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Clip/Lug calc on Non-rectangular shapes

Clip/Lug calc on Non-rectangular shapes

Clip/Lug calc on Non-rectangular shapes

(OP)
Can COMPRESS perform a Clip/Lug calculation on a Non-rectangular attachment such as a channel shape?

Thanks!

RE: Clip/Lug calc on Non-rectangular shapes

Compress does not calculate the lug itsef but stresses in shell caused by loads on lug. That's why shape of the lug is (almost) irrelevant. If you are interrested in stresses of the lug itself use basic strength of materials or FEA.

I don't understand what "channel shape" but if you give us an explanation or picture (!!) it would help a lot. If it means that lifting lug is attached to shell with two separate welds you should be able to calculate lifting lug attaching a reinforcement pad (thick enough) with width equal to distance of the attachment welds of actual lifting lug. Just make sure that distance from shell to load is correct to get moments calculated right.

RE: Clip/Lug calc on Non-rectangular shapes

(OP)
Yes. I meant the stresses in the vessel shell itself, not the lug.  I have an existing C8 x 11.5 that is welded directly to the vessel wall with no repad.  Maybe the way to do this is to convert this shape to a rectangle. It seems like there was a set of formulas in The Pressure Design Manual to do this.

Thanks.

RE: Clip/Lug calc on Non-rectangular shapes

eeromatti-

A channel section is a type of extruded structural shape most often used for relatively light beam applications: http://www.engineersedge.com/standard_material/Steel_channel_properties.htm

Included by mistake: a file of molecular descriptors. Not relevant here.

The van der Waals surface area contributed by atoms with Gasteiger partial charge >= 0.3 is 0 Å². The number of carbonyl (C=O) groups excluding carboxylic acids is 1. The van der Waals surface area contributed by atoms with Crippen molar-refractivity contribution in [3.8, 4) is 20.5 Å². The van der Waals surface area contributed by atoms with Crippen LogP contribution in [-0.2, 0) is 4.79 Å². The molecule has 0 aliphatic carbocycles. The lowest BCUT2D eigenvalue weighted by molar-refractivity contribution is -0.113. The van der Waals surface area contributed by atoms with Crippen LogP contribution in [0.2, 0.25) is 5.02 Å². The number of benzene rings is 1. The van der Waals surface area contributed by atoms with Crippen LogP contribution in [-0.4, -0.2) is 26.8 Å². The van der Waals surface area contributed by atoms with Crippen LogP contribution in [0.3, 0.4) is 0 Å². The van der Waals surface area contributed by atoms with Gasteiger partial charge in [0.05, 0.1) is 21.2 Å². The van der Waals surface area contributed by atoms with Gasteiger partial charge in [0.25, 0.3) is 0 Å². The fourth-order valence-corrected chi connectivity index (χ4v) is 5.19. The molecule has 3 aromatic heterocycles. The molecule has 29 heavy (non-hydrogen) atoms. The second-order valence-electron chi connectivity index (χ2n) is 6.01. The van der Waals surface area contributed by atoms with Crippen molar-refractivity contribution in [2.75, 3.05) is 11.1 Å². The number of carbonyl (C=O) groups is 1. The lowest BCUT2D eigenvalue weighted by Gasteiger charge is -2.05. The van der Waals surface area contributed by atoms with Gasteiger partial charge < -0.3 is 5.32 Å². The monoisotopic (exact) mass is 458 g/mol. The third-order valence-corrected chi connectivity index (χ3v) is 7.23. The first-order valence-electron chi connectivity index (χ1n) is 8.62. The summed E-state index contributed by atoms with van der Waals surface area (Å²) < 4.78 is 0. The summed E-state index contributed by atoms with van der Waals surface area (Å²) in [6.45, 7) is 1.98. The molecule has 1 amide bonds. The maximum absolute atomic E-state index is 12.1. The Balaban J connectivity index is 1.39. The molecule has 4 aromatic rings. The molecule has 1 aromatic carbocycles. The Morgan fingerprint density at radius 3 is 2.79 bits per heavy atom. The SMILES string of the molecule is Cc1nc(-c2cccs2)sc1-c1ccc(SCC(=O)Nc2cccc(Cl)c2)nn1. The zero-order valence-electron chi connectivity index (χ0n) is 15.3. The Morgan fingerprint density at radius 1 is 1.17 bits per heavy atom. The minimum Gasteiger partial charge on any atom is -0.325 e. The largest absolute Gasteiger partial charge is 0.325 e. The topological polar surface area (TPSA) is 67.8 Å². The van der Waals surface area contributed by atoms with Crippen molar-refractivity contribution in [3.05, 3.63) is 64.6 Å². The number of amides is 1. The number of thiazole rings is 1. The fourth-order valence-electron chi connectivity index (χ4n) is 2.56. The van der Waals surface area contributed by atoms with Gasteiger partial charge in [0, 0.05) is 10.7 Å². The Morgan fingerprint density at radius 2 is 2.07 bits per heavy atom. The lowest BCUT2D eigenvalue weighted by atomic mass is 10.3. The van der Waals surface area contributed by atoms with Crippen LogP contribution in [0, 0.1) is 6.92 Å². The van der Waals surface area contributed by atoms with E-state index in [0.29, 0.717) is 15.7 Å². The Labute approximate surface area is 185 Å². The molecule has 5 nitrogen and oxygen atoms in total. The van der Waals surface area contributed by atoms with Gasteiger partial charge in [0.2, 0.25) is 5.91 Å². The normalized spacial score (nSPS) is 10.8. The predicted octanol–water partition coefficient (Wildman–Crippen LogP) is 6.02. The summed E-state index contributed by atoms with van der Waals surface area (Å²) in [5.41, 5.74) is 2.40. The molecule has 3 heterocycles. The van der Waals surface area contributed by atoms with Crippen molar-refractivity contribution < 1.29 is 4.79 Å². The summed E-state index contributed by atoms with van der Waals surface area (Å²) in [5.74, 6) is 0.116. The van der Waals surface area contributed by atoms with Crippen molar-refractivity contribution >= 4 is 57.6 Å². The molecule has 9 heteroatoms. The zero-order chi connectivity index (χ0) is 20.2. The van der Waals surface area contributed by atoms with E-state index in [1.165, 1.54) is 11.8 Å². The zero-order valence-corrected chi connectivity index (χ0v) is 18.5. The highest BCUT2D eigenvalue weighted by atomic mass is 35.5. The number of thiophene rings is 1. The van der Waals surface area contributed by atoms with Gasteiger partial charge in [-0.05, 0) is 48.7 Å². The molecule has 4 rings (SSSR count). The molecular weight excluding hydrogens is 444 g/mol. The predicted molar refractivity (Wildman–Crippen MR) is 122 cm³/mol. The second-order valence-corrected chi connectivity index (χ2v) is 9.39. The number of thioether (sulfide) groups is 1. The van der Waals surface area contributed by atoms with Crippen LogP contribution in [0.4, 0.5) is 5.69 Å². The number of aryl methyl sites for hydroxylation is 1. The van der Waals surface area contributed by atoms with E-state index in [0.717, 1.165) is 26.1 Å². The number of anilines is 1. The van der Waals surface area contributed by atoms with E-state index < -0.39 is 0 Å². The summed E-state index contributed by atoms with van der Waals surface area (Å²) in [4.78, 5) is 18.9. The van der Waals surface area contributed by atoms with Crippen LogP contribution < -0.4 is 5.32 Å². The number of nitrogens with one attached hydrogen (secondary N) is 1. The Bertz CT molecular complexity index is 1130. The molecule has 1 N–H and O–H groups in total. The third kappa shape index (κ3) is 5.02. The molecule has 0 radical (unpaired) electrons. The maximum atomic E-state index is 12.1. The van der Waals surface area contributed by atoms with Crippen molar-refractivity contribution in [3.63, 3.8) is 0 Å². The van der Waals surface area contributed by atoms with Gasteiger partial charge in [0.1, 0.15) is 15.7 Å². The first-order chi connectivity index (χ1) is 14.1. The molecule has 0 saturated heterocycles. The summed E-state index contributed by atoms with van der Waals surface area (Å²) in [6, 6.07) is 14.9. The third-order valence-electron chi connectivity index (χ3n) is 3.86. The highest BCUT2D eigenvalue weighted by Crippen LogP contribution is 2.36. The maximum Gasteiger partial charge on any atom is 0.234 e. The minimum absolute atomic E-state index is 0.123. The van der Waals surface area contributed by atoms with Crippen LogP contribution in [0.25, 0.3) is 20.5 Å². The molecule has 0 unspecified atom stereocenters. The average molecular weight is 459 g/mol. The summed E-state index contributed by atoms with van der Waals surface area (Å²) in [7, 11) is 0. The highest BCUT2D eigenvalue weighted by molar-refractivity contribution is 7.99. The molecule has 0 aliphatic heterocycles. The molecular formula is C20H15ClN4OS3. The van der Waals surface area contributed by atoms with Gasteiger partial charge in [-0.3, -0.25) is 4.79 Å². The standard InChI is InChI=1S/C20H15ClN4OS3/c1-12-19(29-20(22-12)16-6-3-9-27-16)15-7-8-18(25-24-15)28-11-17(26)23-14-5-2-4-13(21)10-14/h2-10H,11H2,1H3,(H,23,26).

In particular, a C8x11.5 (ie a Channel section which is nominally 8" high and weighs 11.5 lbs/ft) is probably the most commonly used structural shape for vessel platforms in the USA. What's a bit unusual is that the channel is usually bolted on to a rectangular clip cut from plate which is welded to the vessel. I've rarely seen structural shapes welded directly to the vessel...

jt

RE: Clip/Lug calc on Non-rectangular shapes

COMPRESS analyzes the local stresses in the shell at the attachment using Welding Research Council bulletin 107 ("WRC-107"). The bulletin has limitations on its range of applicability, depending on a number of geometric parameters. The biggest limitation is that the bulletin addresses circular and rectangular (and square) attachments only. Thus the WRC-107 analysis cannot determine stresses in the shell for a complex shape such as a channel, wide flange, etc.

In my experience, "good practice" would dictate attaching structural sections (for piping, platforms, etc) to the shell by a bolted or welded connection to a pad plate or tab as jte describes. But this may not always be the case and a more sophisticated analysis may be warranted.

Nozzle Pro (All Pro) finite element analysis software from Paulin Research Group (www.paulin.com) provides a number of templates for structural attachments to the vessel, permitting a relatively simple method for performing the finite element analysis. Nozzle Pro includes templates for structures such as channels, wide flanges, and many other shapes.

  Tom Barsh
  Codeware Technical Support

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